Conservative Revolution Anyone?
“New Challenges, Timeless Principles.” That was the 2013 Conservative Political Action Conference slogan. Well, conservatives are at a crossroads. Bold voices are calling for a timeless conservative principle–personal responsibility–to be applied to a new system.
After the1994 “Republican Revolution” conservatives successfully united and pushed the Personal Responsibility and Work Opportunity Reconciliation Act to President Clinton’s desk, where it was signed into law. The timeless principle of personal responsibility was successfully applied to a tough challenge: welfare in America. The 1996 welfare reform victory provided temporary assistance to vulnerable people in need. The assistance was distributed in a limited fashion that incentivized recipients to take personal responsibility for their lives, to find work, and become self-sufficient.
There is growing sentiment from policymakers and the public that it’s time to apply this same timeless principle to a modern challenge: the criminal justice system. When we punish the wrong people or use disproportionate sentences, we cripple people’s ability to take personal responsibility for their crimes and then successfully demonstrate that personal responsibility when they are released.
For example, Senator Rand Paul (R-KY) recently expressed his opposition to marijuana use, but was critical of incarcerating low-level drug offenders for lengthy periods of time. He pointed out that the last two (arguably three) Presidents of the United States could have conceivably been put in jail for their use of marijuana and as a result, could have “ruined their lives”.
Representative Richard Nugent (R-FL), a former sheriff, has sponsored the Justice and Mental Health Collaboration Act (H.R. 401) to “help give law enforcement the tools and training they need to improve the way that our legal system interacts with individuals suffering from mental health crises.” Mental health courts and other tools supported by the legislation help keep the wrong people out of corrections facilities, reserving bed space and resources for programs that will incentivize personal responsibility and have been proven to reduce recidivism.
While conservatives, like those who belong to Justice Fellowship’s network and the leaders supporting Right on Crime, have been making headway on smart criminal justice reforms in the states, more needs to be done to address the federal prison system. Since 2000, the Bureau of Prisons’ budget has nearly doubled. The average cost of housing an inmate in a Bureau of Prisons facility is $29,000 annually. The Bureau requested $6.9 billion dollars in federal funds for FY2013. This swelling budget is necessary to manage the Bureau’s serious prison overcrowding. In 1980, the federal prison population stood at 25,000 people. Today, it’s struggling to manage 218,000. That’s 139 percent of its capacity.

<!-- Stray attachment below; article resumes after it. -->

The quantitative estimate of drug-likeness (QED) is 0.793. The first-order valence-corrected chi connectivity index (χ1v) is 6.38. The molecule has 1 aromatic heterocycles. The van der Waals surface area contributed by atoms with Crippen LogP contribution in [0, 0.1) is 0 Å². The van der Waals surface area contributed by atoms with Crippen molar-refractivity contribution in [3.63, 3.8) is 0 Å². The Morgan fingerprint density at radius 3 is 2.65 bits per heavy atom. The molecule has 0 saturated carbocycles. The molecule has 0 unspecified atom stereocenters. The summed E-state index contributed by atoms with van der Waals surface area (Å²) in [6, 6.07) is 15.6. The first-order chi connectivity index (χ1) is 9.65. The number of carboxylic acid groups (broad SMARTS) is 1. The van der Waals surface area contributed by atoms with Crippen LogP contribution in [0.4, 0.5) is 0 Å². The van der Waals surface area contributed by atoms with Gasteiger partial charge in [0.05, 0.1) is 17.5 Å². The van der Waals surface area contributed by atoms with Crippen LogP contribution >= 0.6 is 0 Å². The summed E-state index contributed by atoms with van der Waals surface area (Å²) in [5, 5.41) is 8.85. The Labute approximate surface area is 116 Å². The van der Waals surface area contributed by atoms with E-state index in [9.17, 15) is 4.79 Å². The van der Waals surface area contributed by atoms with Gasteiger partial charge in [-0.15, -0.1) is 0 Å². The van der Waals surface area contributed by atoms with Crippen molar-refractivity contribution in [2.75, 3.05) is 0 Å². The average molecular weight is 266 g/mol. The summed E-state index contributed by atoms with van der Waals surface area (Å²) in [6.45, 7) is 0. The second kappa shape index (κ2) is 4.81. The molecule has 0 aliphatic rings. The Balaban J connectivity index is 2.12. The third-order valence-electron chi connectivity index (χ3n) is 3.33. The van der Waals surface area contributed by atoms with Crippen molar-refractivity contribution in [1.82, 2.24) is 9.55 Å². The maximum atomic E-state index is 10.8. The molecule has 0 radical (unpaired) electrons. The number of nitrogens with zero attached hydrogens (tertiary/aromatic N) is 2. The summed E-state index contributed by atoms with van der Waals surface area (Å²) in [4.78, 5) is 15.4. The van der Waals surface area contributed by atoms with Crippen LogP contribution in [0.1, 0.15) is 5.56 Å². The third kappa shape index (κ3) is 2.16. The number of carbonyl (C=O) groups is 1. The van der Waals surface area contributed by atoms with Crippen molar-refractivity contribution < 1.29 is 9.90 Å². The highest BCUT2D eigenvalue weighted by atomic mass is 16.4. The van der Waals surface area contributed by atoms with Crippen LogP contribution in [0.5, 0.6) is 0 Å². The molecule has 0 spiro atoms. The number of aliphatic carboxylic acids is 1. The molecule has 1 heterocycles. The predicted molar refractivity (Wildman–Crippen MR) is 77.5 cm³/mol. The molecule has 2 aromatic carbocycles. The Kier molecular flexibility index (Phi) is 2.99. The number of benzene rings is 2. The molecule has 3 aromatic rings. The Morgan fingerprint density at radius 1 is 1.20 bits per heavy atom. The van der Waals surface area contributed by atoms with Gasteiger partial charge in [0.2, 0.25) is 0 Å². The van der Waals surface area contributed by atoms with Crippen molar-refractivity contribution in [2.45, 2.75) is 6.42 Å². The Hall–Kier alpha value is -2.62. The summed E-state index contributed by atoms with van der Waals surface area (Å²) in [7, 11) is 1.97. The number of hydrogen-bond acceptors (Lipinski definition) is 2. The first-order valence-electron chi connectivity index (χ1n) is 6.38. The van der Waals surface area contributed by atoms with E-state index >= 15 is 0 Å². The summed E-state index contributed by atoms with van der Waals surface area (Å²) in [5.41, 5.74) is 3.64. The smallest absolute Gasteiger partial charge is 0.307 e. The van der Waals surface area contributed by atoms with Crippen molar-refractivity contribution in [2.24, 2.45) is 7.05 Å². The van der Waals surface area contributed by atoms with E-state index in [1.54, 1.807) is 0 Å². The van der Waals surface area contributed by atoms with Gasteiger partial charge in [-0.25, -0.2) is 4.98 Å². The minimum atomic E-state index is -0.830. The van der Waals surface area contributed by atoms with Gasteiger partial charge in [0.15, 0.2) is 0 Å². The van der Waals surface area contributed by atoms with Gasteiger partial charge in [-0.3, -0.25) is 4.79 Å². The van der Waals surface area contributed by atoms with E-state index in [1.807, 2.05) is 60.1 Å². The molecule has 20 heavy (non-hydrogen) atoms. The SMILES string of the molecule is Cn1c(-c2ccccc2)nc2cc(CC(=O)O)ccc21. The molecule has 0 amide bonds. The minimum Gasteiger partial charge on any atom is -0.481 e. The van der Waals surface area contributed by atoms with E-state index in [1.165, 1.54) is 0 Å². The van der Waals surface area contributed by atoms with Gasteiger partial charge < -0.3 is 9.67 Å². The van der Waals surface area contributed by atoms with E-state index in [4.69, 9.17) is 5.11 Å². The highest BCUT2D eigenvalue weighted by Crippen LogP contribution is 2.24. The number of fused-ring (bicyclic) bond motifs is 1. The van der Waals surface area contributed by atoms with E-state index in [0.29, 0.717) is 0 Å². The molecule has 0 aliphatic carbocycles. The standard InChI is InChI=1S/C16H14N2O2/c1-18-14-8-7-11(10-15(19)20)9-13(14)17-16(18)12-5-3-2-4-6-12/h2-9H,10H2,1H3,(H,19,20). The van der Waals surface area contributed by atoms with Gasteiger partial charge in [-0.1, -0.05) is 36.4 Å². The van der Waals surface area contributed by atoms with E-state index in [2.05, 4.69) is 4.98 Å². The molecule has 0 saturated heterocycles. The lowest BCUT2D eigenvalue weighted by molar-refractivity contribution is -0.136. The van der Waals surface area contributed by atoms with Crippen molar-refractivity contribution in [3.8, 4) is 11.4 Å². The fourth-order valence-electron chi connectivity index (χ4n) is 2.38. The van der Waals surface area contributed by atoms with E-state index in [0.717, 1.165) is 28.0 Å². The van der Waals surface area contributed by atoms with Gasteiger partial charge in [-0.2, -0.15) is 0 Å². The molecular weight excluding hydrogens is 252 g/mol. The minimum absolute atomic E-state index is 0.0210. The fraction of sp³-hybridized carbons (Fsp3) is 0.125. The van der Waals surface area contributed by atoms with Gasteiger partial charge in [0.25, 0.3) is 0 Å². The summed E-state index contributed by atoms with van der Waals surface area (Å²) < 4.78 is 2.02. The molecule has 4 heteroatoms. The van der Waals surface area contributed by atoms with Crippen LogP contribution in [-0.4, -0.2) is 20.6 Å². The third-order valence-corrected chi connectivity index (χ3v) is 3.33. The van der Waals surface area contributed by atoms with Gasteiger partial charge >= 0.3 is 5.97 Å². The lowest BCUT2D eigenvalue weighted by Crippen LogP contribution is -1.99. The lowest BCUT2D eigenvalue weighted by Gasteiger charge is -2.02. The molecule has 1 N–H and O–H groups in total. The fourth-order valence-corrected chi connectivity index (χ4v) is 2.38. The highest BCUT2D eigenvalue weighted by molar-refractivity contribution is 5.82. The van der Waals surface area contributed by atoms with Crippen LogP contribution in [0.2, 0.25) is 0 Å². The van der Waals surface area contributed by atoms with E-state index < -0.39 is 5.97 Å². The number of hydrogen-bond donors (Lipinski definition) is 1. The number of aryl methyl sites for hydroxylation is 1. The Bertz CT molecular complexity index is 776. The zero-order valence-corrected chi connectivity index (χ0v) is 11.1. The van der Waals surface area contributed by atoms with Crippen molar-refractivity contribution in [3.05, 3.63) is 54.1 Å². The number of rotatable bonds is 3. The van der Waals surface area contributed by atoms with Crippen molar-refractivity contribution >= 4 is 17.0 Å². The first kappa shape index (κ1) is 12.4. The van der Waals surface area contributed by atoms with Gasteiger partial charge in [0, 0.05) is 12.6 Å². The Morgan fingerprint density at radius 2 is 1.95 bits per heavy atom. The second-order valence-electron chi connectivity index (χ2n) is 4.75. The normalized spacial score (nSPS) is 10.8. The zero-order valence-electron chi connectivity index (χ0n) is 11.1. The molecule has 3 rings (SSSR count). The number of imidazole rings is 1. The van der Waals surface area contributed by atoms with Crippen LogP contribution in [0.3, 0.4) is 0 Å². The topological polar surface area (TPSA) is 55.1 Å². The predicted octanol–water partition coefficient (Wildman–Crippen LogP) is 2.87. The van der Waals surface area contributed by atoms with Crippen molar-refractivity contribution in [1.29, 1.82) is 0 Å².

This is dangerous for corrections and the public. Last year, the Government Accountability Office issued a report noting that if nothing is done to reduce overcrowding, the growing prison population will seriously jeopardize prison safety, since each corrections officer will be required to manage more prisoners. Further, not enough staff and space makes it difficult to implement critical programs proven to reduce recidivism. That includes free faith-based programs, like those offered by Prison Fellowship, the program division of our umbrella organization Prison Fellowship Ministries. When these programs are compromised, people in prison miss out on guidance and mentors that help them reflect, take personal responsibility for the crimes they committed, and seek opportunities that help them transform their thoughts and behavior. They leave prison ill-prepared to lead honorable, self-sufficient, and crime-free lives.
By critically analyzing who we have in prison, whether the sentences are just, and what’s working to reduce recidivism, we can better allocate resources and make our communities safer. Justice Fellowship fully supports just punishment. We also believe in a timeless Biblical principal: redemption. We need to incentivize and prepare prisoners, the majority of whom will return to our communities, to become self-sufficient individuals and good neighbors.
Senator Paul recently introduced legislation, the Justice Safety Valve Act (S. 619), which he described as “necessary to combat the explosion of new federal criminal laws, many of which carry new mandatory minimum penalties.” Justice Fellowship applauds this “front-end” reform proposal, but also calls for a conservative revolution to comprehensively reexamine the federal prison system. It’s time to demand that the Bureau’s success be measured not by increases in the number of people we lock up, but by decreases in how many people return. Let’s take a page from history and let personal responsibility drive effective and comprehensive federal prison reforms.
Craig DeRoche is the president of Justice Fellowship, the advocacy arm of Prison Fellowship Ministries, a nonpartisan Christian nonprofit organization that provides ministry and programs in over 1,000 state and federal prisons nationwide. DeRoche is the former Republican Speaker of the Michigan House of Representatives.